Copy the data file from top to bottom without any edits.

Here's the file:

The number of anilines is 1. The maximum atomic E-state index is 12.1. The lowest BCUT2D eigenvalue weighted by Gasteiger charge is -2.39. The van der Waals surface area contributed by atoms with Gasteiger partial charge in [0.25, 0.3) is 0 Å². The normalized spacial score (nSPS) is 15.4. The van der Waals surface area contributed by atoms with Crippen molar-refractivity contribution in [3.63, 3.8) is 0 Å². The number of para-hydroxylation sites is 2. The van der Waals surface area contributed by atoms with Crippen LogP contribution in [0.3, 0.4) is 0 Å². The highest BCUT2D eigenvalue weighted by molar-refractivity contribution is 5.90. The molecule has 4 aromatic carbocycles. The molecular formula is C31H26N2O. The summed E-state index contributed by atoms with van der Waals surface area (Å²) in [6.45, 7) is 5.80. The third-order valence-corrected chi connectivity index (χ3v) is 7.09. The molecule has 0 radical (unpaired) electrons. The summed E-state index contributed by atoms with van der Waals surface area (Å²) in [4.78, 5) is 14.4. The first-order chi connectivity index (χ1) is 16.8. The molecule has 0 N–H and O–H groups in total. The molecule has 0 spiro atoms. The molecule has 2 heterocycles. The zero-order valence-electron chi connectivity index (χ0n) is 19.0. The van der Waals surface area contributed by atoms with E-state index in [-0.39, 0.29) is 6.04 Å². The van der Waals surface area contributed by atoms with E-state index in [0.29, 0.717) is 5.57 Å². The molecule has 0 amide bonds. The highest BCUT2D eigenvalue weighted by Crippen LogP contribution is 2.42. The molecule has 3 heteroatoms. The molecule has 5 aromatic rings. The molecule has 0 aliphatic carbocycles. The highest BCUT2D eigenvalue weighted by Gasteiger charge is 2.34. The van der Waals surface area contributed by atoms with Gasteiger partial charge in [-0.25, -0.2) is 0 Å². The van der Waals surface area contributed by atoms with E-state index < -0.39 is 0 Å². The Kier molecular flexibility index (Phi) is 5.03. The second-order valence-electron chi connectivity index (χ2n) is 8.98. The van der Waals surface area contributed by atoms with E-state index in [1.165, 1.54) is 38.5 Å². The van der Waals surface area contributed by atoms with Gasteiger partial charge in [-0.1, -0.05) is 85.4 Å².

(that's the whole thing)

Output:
The number of anilines is 1. The maximum atomic E-state index is 12.1. The lowest BCUT2D eigenvalue weighted by Gasteiger charge is -2.39. The van der Waals surface area contributed by atoms with Gasteiger partial charge in [0.25, 0.3) is 0 Å². The normalized spacial score (nSPS) is 15.4. The van der Waals surface area contributed by atoms with Crippen molar-refractivity contribution in [3.63, 3.8) is 0 Å². The number of para-hydroxylation sites is 2. The van der Waals surface area contributed by atoms with Crippen LogP contribution in [0.3, 0.4) is 0 Å². The highest BCUT2D eigenvalue weighted by molar-refractivity contribution is 5.90. The molecule has 4 aromatic carbocycles. The molecular formula is C31H26N2O. The summed E-state index contributed by atoms with van der Waals surface area (Å²) in [6.45, 7) is 5.80. The third-order valence-corrected chi connectivity index (χ3v) is 7.09. The molecule has 0 radical (unpaired) electrons. The summed E-state index contributed by atoms with van der Waals surface area (Å²) in [4.78, 5) is 14.4. The first-order chi connectivity index (χ1) is 16.8. The molecule has 0 N–H and O–H groups in total. The molecule has 0 spiro atoms. The molecule has 2 heterocycles. The zero-order valence-electron chi connectivity index (χ0n) is 19.0. The van der Waals surface area contributed by atoms with E-state index in [-0.39, 0.29) is 6.04 Å². The van der Waals surface area contributed by atoms with E-state index in [0.29, 0.717) is 5.57 Å². The molecule has 0 amide bonds. The highest BCUT2D eigenvalue weighted by Crippen LogP contribution is 2.42. The molecule has 3 heteroatoms. The molecule has 5 aromatic rings. The molecule has 0 aliphatic carbocycles. The highest BCUT2D eigenvalue weighted by Gasteiger charge is 2.34. The van der Waals surface area contributed by atoms with Gasteiger partial charge in [-0.25, -0.2) is 0 Å². The van der Waals surface area contributed by atoms with E-state index < -0.39 is 0 Å². The Kier molecular flexibility index (Phi) is 5.03. The second-order valence-electron chi connectivity index (χ2n) is 8.98. The van der Waals surface area contributed by atoms with E-state index in [1.165, 1.54) is 38.5 Å². The van der Waals surface area contributed by atoms with Gasteiger partial charge in [-0.1, -0.05) is 85.4 Å².